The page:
By Gavin Bowen-Ashwin and Jonathan Williams
The upcoming year promises to be an interesting, dynamic, and no doubt a challenging year for everyone in the hospitality and leisure industry. In the build-up to 2022, however, we need to consider what has changed in the marketplace since the pre-Covid days, and how we therefore minimise risk and maximise opportunities as we move into the next year. And procurement can be one of the most significant business levers you have available to you.
A successful post-pandemic strategy requires building a strong plan for hospitality businesses and ensuring that the plans are aligned within the supply chain. Businesses need to make sure they stay ahead of industry and market trends to capture changing consumer perceptions and choices. Millennials, for example, are now the driving force in many parts of the hospitality sector – but is your product or service offering aligned to their thinking? Millennials are twice as likely to support and utilise organisations with a strong sustainable and environmental focus and particularly those that communicate it well through their media channels.
Strong category plans within procurement and supply chain will be fundamental to ensure that your supply base remains aligned to be business direction of travel and as a strong and effective partner to the business. Now is the time to reconsider your buying behaviours to deliver commercial and quality benefits and consider if your supply partners' margins are improving at the expense of your own.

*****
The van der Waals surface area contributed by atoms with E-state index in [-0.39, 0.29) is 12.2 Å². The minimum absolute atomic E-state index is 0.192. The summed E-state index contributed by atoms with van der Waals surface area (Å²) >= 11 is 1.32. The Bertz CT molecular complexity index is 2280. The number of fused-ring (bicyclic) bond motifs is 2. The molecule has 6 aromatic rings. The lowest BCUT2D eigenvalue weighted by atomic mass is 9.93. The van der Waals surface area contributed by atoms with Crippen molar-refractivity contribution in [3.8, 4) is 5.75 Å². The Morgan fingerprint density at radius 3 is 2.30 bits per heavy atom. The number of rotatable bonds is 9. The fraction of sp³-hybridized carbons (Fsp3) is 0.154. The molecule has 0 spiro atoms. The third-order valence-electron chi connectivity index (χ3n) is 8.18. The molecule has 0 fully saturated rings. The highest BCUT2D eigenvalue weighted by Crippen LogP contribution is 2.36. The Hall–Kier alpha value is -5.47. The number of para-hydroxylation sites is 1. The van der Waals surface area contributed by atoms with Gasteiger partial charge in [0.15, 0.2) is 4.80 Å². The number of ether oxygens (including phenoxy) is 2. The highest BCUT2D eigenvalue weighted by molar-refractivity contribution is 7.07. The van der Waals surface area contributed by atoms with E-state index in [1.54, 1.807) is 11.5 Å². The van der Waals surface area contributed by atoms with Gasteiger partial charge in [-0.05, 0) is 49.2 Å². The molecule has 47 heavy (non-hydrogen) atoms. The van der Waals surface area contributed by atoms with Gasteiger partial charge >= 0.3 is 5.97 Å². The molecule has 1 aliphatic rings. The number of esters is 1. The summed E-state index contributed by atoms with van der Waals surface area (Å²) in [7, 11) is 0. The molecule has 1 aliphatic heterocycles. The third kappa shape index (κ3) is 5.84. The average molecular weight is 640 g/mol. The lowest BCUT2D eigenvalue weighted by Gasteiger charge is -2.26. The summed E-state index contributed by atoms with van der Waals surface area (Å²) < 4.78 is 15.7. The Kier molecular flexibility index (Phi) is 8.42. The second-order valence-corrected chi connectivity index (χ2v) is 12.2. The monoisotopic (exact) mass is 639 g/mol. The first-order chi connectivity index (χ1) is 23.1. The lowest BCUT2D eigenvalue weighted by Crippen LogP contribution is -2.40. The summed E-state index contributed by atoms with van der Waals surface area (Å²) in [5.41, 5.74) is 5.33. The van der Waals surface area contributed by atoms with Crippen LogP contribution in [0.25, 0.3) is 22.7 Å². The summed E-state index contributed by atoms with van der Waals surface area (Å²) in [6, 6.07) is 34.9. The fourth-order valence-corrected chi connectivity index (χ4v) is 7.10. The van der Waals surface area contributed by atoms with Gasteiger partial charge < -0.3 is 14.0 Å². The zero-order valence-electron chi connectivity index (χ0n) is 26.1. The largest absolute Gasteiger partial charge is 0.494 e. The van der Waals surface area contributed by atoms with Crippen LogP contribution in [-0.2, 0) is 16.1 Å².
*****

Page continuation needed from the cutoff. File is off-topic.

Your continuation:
Should 2022 be the year to rethink your organisations approach to distribution in order to become more efficient and deliver significant commercial savings? Are your distributors over-servicing the real needs of your business? For example, do you get daily deliveries when less frequent would easily suffice, or could you consolidate multiple deliveries on to a single truck, reducing the number of vehicles, drivers and invoices that are required?
Corporate services spend within your organisation, such as property, IT, marketing, or logistics, can easily account for 20% of an organisation's total spend, but are very rarely given the same focus as other product lines, such as customer-facing goods or services. Effective procurement management of this spend can easily reduce costs by double-digit percentages which will drop straight through to the bottom line.
A lack of current measurement of key performance indicators within your supply chain is likely to directly equal a meaningful profit improvement opportunity. To help ensure that we can improve the chances of 2022 being a great year, let's try and get it right the first time. Engagement with procurement teams will be key to this success, as they can not only effectively tender goods and services to drive enhanced value, but also deliver robust SRM and contract management programmes which will further significantly enhance the profitability of the organisation.
Go to www.4cassociates.com for more information